In terms of closure technique, the majority of respondents said they close the abdomen with a continuous suture technique (82.8%). Of the surgeons who said they close the abdomen with a continuous suturing technique, 57.1% said they place an interlocking stitch while 34.3% said they do not. Comparing the response of residents and consultants in terms of the placement of an interlocking stitch, the majority of residents place one every three to four bites (70%); 40% of consultants use a similar technique. However, the data did not show any significant difference statistically.

In terms of the suture material used for closure of a midline laparotomy, 71.4% of respondents said they use a suture which is absorbable with a long dissolution time and 22.8% said they use a non-absorbable suture.

Of the residents, 47% said they place the sutures at 5–9 mm from each other and 5–9 mm from the edge of the wound. Of the consultants, 55.5% said they place the sutures at 5–9 mm from the edge of the laparotomy wound and 50% place them at 1 cm from the edge of the laparotomy wound. This difference did not reach statistical significance (p=0.426).

Of the respondents, 51.4% said they close the subcutaneous tissue and 42.8% said they do not. Further analysis reveals that closure of the subcutaneous tissue is more popular among consultants (55.5%) than among residents (47%). Neither consultants nor residents say they place drains in the subcutaneous tissue.

Both residents and consultants varied in their responses in terms of skin closure. The majority of respondents said they close the skin either with a skin stapler or using a subcuticular technique. Analysis of the data reveals some differences in the responses but this failed to reach statistical significance.


This research on abdominal wall closure aims to look into minimizing incisional hernia formation. Incisional hernia formation is influenced by several factors such as patient-related factors and surgical technique.21 Patient- related factors are difficult to control but knowing the possible risk factors will alert the surgeon of the possible risk of incisional hernia formation postoperatively. On the other hand, surgical technique can be standardized such that the risk of incisional hernia formation is decreased.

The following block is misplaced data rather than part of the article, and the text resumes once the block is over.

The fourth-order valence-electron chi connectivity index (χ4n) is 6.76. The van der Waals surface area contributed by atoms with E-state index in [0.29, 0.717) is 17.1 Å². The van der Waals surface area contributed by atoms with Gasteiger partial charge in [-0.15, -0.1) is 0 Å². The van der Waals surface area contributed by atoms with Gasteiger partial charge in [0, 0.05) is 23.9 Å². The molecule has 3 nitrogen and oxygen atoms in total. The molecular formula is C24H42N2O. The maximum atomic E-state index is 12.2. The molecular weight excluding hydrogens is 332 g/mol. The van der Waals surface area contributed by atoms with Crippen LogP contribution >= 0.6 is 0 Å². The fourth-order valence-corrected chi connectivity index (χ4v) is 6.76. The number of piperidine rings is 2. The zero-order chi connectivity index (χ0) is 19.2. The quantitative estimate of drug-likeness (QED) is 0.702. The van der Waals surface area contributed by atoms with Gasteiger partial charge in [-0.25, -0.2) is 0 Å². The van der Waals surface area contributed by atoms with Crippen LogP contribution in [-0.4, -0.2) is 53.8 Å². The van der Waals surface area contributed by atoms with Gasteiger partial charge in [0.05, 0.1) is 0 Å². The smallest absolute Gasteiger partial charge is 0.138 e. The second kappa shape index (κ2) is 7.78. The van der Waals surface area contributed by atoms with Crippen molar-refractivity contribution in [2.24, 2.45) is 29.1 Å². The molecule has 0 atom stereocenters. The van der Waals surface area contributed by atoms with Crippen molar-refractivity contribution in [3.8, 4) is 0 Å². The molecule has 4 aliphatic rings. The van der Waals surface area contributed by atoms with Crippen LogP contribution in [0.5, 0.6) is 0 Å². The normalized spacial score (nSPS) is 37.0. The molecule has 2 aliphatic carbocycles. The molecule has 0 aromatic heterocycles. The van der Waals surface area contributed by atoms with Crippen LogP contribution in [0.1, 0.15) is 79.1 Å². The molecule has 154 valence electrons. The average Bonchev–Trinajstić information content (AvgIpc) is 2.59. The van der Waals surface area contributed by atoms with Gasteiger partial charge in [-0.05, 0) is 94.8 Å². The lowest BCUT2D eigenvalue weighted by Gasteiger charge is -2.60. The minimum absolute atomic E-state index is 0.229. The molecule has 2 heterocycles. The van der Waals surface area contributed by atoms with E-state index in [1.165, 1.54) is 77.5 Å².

Technique of Closure
Our results showed that the majority of surgeons close the abdomen with a continuous suture. This practice conforms with current evidence that shows that using a continuous suture has better results compared with interrupted sutures due to the even distribution of the tension along the entire length of the laparotomy wound.22,23 An interrupted technique has the advantage of not being dependent on a single knot compared with the continuous technique; however, it suffers from potential inconsistencies in the tightness of each knot thrown by the surgeon. Inconsistencies in the tension will subject the laparotomy wound to possible tissue ischemia with subsequent necrosis of the wound edge, which in turn can result in wound infection or incisional hernia formation.

Of the respondents, 69% said they place an interlocking suture between several bites of a continuous suture. This technique is not described in the literature.24-30 Frequently used by the respondents, the technique is most likely handed down to them by senior residents or consultants during their training. This practice is not supported by literature and should be abandoned since knot slippage rarely occurs in the continuous suture technique.31

The choice of suture material also plays a role in the occurrence of incisional hernia. Rath hypothesized that the ideal suture material for laparotomy closure should maintain at least half of its strength during the 4 or 5 months following the operation.32 Rapidly absorbable sutures have no role in laparotomy closure. The literature only supports the use of sutures that are slowly absorbable or non- absorbable for closure of midline laparotomies. The only drawback to using a non-absorbable suture is the higher incidence of wound pain and suture sinuses.33 None of the respondents said they use a rapidly absorbable suture.

The majority of respondents said they place the stitch at 5–9 mm from the edge of the laparotomy. More residents said they place the sutures at intervals of 5–9 mm while more consultants said they place the sutures at intervals of 1 cm or greater. This demonstrates the poor knowledge of the respondents in terms of the proper positioning of the stitches in a laparotomy wound. Using shorter intervals between suture bites requires longer sutures to complete the closure.